What is patellofemoral pain syndrome?

The connection of the femur (thigh bone), tibia (shin bone), and patella (kneecap) form the knee joint, one of the more complex human body joints. The patella is a sesamoid bone that is anchored in place by the quadriceps tendon attached to the femur and the patellar tendon attached to the tibia. A white, slippery connective tissue, known as articular cartilage, lines the undersurface of the patella allowing this bone to travel up and down the trochlear groove without pain. To make joint movement more seamless, the synovium is a thin layer of tissue that secretes a small amount of fluid to lubricate the articular cartilage. There is also a small fat pad that lies underneath the patella serving as a cushion and shock absorber. Chronic use of the knee joint with repetitive and intensive physical activities such as squatting and running can cause patellofemoral pain syndrome. This condition, also known as “Runner’s Knee”, occurs when the nerves of the knee joint perceive pain within the soft tissues surrounding the patella. Malalignment of the patella, quadriceps muscle weakness, and sudden changes to an exercise routine (i.e., intensity, frequency, or duration) can also lead to patellofemoral pain syndrome or anterior knee pain. Dr. Ronak Mukesh Patel, orthopedic knee specialist serving patients in Sugar Land, Pearland, and the Houston, Texas area, has the knowledge and understanding as well as substantial experience in treating patients who have experienced patellofemoral pain syndrome.

What are the symptoms of patellofemoral pain syndrome?

A common complaint of patellofemoral pain syndrome is knee pain that worsens with physical activity. Patients often describe a diffuse and dull pain in their knee that worsened gradually with time. Pain after sitting with the knees bent for a prolonged amount of time has also been reported. Some individuals also report a “crackling” or “popping” sound with knee movement after sitting for an extended period of time.

How is patellofemoral pain syndrome diagnosed?

Dr. Patel will obtain an extensive medical history, including physical activity habits, followed by a thorough physical examination of the knee joint. Patellofemoral pain syndrome is commonly diagnosed with a physical examination and medical history; however, diagnostic imaging tools such as x-rays and magnetic resonance imaging (MRI) may be requested to rule out damage to any other structures within the knee joint.

What is the treatment for patellofemoral pain syndrome?

Non-surgical treatment:

Non-operative therapies are often successful for most patients with a confirmed patellofemoral pain syndrome diagnosis. The pain and inflammation associated with this condition can be managed with a combination of RICE (rest, ice, compression, elevation) and non-steroidal anti-inflammatory medications (NSAIDs). Custom-made shoe insoles and taping the patella may be considered to help alleviate knee pain. Dr. Patel will recommend a physical rehabilitation program with a patellofemoral focus.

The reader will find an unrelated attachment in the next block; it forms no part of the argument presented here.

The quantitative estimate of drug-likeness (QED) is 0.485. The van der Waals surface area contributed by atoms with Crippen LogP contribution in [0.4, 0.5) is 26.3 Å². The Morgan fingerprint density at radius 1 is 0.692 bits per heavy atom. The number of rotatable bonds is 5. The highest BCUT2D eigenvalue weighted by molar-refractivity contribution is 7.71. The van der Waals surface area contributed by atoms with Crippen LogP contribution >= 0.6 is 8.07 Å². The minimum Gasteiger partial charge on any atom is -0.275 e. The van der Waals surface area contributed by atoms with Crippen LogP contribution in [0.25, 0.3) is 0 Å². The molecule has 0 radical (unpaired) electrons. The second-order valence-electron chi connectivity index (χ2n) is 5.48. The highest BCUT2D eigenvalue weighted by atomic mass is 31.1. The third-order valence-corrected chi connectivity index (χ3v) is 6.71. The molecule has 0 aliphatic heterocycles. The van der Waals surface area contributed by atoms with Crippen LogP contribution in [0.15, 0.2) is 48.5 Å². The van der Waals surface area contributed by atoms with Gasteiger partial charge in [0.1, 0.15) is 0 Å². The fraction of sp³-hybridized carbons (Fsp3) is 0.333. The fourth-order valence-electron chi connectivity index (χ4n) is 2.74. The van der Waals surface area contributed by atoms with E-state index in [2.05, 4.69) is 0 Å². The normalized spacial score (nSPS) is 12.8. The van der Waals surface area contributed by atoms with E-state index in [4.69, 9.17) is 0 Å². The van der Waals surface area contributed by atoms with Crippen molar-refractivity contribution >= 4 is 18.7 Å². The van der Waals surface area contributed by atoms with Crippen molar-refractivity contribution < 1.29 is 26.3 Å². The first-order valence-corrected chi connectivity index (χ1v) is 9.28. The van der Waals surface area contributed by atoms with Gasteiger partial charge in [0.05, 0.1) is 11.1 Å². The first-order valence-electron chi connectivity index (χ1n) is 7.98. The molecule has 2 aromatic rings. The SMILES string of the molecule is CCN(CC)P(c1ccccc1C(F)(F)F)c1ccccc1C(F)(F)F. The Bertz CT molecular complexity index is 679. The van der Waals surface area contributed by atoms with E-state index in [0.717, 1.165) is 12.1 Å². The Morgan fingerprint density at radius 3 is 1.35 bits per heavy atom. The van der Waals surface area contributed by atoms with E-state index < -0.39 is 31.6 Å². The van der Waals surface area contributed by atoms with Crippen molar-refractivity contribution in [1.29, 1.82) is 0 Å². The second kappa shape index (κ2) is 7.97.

Surgical treatment:

Patellofemoral pain syndrome is rarely treated with surgical measures as the majority of patients are able to find relief with non-operative treatments. However, patients that continue to experience severe knee pain after a trial of conservative therapies may benefit from surgical intervention if structural problems are identified on MRI. A small camera (arthroscope) and specialized surgical instruments are used in a minimally invasive surgical procedure to identify the cause of knee pain. Dr. Patel will then implement one, or more, of the following procedures:

  • The areas of tissue damage are excised and removed. Removal of any other abnormalities, such as loose bodies, inflamed tissues, or bone spurs, is also performed.
  • Lateral Retinaculum Release. A fibrous tissue on the outer patella, known as the lateral retinaculum, is released as a common surgical technique for patellar instability. Releasing the lateral retinaculum can alleviate tension along the outer knee and help reposition the patella.
  • Cartilage Transplant Surgery. If a cartilage defect is identified, this may be treated with cartilage restoration.
  • Tibial Tubercle Osteotomy. This procedure is reserved for patients that experience patellar malalignment due to a shallow trochlear groove, patellar instability, or cartilage defects. This open surgical technique transfers the tibial tubercle (bony prominence of the shin bone), with the patellar tendon still attached, to another position on the tibia.

Patellar Tendon Pain Specialist

Do you have knee pain in and around your kneecap or patella? If so, you may be suffering from patellofemoral pain syndrome or patellar tendon pain. Patellofemoral pain syndrome specialist, Doctor Ronak Mukesh Patel,  provides diagnosis as well as surgical and nonsurgical treatment options for patients in Houston, Sugar Land, and Pearland, TX who have suffered a patellar tendon tear, injury or have pain in their knee. Contact Dr. Patel’s team today!